Survey sampling is a field of statistics that describes the process of selecting a sample of elements from a target population to conduct a survey. The term sampling may refer to many different types of techniques or observations. In other words, survey sampling is done by taking a sample out of the total population being sampled. The name sampling survey itself means that the survey is sample of the whole.

Survey samples can be basically divided into two types:

Probability Samples

Non-Probability Samples

Probability Samples are those which have some kind of probability involved in the sampling. These can provide design based inference about the target population. The inferences are based on the known probabilities of inclusion that were specified in the study protocol.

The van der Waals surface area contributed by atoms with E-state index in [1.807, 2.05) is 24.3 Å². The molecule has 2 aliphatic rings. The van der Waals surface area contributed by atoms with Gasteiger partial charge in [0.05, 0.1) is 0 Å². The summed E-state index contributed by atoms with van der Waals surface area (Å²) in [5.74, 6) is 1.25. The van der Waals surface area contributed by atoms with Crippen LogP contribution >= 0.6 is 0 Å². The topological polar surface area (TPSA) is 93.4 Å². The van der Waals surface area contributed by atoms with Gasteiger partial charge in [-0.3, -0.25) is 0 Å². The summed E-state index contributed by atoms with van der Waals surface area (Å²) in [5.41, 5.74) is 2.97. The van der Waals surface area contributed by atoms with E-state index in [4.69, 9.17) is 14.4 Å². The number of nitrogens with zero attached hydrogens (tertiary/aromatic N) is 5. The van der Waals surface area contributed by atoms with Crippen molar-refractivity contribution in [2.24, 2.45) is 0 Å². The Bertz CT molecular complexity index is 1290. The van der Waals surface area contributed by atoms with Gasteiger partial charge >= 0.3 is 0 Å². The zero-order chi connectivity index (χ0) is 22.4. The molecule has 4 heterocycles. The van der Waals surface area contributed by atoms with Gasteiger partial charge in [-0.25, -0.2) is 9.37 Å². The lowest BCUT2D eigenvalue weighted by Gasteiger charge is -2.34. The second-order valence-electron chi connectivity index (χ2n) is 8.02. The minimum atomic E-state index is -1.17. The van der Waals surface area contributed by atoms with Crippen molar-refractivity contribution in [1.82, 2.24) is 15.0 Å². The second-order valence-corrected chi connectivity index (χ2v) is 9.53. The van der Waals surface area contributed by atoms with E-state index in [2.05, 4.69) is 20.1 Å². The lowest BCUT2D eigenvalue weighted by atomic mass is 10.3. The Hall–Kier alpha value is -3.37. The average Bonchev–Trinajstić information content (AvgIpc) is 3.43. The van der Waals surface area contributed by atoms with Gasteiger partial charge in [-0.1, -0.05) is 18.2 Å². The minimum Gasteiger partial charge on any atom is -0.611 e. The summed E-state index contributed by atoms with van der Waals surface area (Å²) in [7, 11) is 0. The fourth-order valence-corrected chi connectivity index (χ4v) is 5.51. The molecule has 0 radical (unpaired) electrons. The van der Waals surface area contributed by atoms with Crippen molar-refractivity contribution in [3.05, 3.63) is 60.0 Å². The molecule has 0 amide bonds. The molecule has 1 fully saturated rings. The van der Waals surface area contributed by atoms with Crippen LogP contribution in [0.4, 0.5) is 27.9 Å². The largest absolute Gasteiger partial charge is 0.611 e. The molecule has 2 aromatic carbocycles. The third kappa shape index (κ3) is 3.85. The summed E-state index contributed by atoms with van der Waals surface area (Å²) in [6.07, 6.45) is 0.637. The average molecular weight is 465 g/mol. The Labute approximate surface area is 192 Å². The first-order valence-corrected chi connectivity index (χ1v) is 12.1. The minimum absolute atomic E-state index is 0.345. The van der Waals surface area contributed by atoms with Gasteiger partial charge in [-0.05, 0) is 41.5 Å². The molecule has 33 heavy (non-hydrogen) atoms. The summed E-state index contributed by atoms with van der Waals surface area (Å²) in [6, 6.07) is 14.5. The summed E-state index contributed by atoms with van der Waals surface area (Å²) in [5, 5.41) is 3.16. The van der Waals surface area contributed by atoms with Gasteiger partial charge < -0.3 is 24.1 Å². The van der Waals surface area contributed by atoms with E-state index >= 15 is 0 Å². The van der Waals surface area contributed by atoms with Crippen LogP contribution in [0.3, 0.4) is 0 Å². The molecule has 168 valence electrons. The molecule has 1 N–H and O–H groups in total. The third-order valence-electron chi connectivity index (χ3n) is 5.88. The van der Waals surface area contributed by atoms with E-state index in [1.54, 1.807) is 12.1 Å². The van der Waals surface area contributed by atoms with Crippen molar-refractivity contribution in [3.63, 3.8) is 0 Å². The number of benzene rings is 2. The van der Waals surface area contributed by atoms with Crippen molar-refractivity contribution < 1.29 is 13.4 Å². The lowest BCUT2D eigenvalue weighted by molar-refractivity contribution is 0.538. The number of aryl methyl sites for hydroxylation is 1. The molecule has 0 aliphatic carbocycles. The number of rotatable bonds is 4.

Non-Probability Samples are those which are not based on a probability sampling scheme. Non-Probability samples are very tough to act upon. They often fail to represent the people in the target population.

There are numerous ways of getting a sample from a whole list of a population or a map of the area to be sampled, but the most commonly used are

Random Sampling: This is the purest form of sampling under the probability approach. It provides an equal chance of being picked for each member of the target population.

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